A New Decade of ME Research: The 11th Invest in ME International ME Conference 2016
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Riley: Droplet digital PCR for evaluation of associations btw human herpesvirus infection and ME/CFS

Discussion in 'General ME/CFS News' started by mango, Sep 2, 2016.

  1. mango

    mango Senior Member

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    Droplet digital PCR for evaluation of associations between human herpesvirus infection and myalgic encephalomyelitis/chronic fatigue syndrome (ME/CFS)

    Eleanor Riley, London School of Hygiene & Tropical Medicine

    Abstract
    Project Summary:

    Our hypothesis is that Myalgic Encephalomyelitis/Chronic Fatigue Syndrome (ME/CFS) has a viral aetiology and that the characteristic persistent remitting and relapsing nature of the syndrome is the result of poorly controlled infection with one or more known viruses, possibly due to an underlying immune deficiency.

    We further hypothesise that the causative viruses will be human herpesviruses as they have the key characteristics of being highly prevalent, giving rise to lifelong infections, and undergoing prolonged periods of dormancy/latency with periodic reactivation at times of stress or immune compromise.

    Linking viral infections to ME/CFS has been difficult due to the cross-sectional nature of most epidemiological studies of this disease. Thus, although differences in prevalence of some viruses have been reported, causal inference is lacking. We believe that the development of highly sensitive, specific and quantitative nucleic acid based tests for quantification of human herpesviruses in non-invasive samples (e.g. saliva, urine), will allow us to conduct large scale prospective studies that will provide robust evidence for or against a link between herpesvirus reactivation and ME/CFS.

    The purpose of this R21 application is to conduct exploratory/ developmental work that will underpin future, large scale, epidemiological studies. Our specific objectives are:

    1) To develop and validate highly sensitive and specific, quantitative digital droplet PCR (ddPCR) tests to detect all 8 human herpes viruses in blood and in more easily accessible biological samples (e.g. saliva, urine).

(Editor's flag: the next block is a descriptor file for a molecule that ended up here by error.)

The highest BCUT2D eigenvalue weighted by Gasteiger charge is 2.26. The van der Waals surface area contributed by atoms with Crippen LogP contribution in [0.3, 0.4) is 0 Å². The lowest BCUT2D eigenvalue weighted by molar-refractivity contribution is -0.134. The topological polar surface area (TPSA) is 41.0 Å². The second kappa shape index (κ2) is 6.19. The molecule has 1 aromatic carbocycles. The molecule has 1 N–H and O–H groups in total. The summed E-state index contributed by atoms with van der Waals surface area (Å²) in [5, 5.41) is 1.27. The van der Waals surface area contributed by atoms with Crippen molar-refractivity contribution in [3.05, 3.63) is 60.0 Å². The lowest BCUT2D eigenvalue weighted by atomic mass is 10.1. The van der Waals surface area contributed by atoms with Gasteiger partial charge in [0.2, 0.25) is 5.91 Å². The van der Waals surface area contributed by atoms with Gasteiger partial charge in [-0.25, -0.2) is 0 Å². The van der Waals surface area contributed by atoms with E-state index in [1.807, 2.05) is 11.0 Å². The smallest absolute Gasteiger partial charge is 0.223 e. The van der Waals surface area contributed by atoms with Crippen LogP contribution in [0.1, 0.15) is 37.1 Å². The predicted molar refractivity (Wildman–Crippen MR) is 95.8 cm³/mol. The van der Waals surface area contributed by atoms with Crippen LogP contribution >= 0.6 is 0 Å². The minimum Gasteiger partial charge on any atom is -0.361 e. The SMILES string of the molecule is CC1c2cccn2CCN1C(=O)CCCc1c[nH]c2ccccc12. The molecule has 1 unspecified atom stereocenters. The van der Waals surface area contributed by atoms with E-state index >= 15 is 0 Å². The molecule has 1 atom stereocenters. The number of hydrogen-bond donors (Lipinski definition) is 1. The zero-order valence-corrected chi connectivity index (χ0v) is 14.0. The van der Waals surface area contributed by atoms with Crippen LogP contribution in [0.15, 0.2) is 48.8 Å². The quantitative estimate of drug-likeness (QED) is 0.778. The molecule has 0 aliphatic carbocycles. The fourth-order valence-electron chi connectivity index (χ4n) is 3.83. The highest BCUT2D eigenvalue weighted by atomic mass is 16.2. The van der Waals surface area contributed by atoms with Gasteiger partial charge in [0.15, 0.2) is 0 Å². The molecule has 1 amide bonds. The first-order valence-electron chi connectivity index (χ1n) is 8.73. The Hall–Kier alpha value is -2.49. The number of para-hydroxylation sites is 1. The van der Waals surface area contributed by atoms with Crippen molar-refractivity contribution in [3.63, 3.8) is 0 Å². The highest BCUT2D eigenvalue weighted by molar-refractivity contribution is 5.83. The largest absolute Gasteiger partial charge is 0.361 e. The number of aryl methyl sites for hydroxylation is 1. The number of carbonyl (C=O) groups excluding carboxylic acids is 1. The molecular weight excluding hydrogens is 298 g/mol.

2) To use these assays to test samples from 250 ME/CFS cases, 200 healthy controls, and 50 controls with confirmed multiple sclerosis (MS), in the UK and Norwegian ME/CFS biobanks and look for associations between herpes virus infection, ME/CFS status and clinical parameters.

    3) In a subset of virus positive and negative participants, to conduct a pilot study to monitor changes in herpesvirus viral load over time (monthly sampling) and correlate this with clinical and biological markers.

    This study is novel in that it will use highly sensitive and specific molecular assays to detect and very accurately quantify circulating viral loads from noninvasively collected samples. When combined with our ongoing recruitment and follow up of ME/CFS cases and controls in the UK (funded by 1R01AI103629-01A1) and our collaboration with the Norwegian ME/CFS biobank, this study will allow us, for the very first time, to correlate virus infection and reactivation with remission and relapse of clinical symptoms.

    If our hypotheses are found to be supported by the evidence, this will offer insights in to the underlying pathophysiology of the disease and open up new avenues for treatment and management of ME/CFS.

    Project Start Date: 4-AUG-2016
    Project End Date: 31-JUL-2018

    https://projectreporter.nih.gov/project_info_description.cfm?aid=9182215
     
    JohnCB, cfs6691, Simon and 6 others like this.
  2. Hutan

    Hutan Senior Member

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    Hmm, I'll be interested to see the results but i'm not sure that correlating increased herpes viral load in blood and saliva with ME symptoms will tell us much about the pathophysiology of the disease.

    About 6 months in to my ME illness, I started getting continuous cold sores ie I always had one. 18 months of Valtrex stopped them - which was nice - but it didn't fix my ME. Now a year or so later, I am in a bad patch of my illness (winter, series of visitors), and I have another cold sore. Could it not be that, just like everyone else, when we are run down and our immune defences are low, latent herpes infections reactivate? It's just the percentage of time that we are vulnerable that is different i.e. most of the time.

    If the study is precise enough to identify different strains of herpes viruses to potentially identify more pathogenic variants, that might add new knowledge. But they just talk about 8 herpes viruses, not strains of each.

    Don't get me wrong, I'm grateful for any ME research that doesn't have a patient blaming agenda. If the illness is prodded from enough directions long enough, we will learn more. I guess even just confirming that people with ME are vulnerable to herpes reactivations would help ensure mainstream doctors provide better care.
     
    mango, Bob, Valentijn and 2 others like this.

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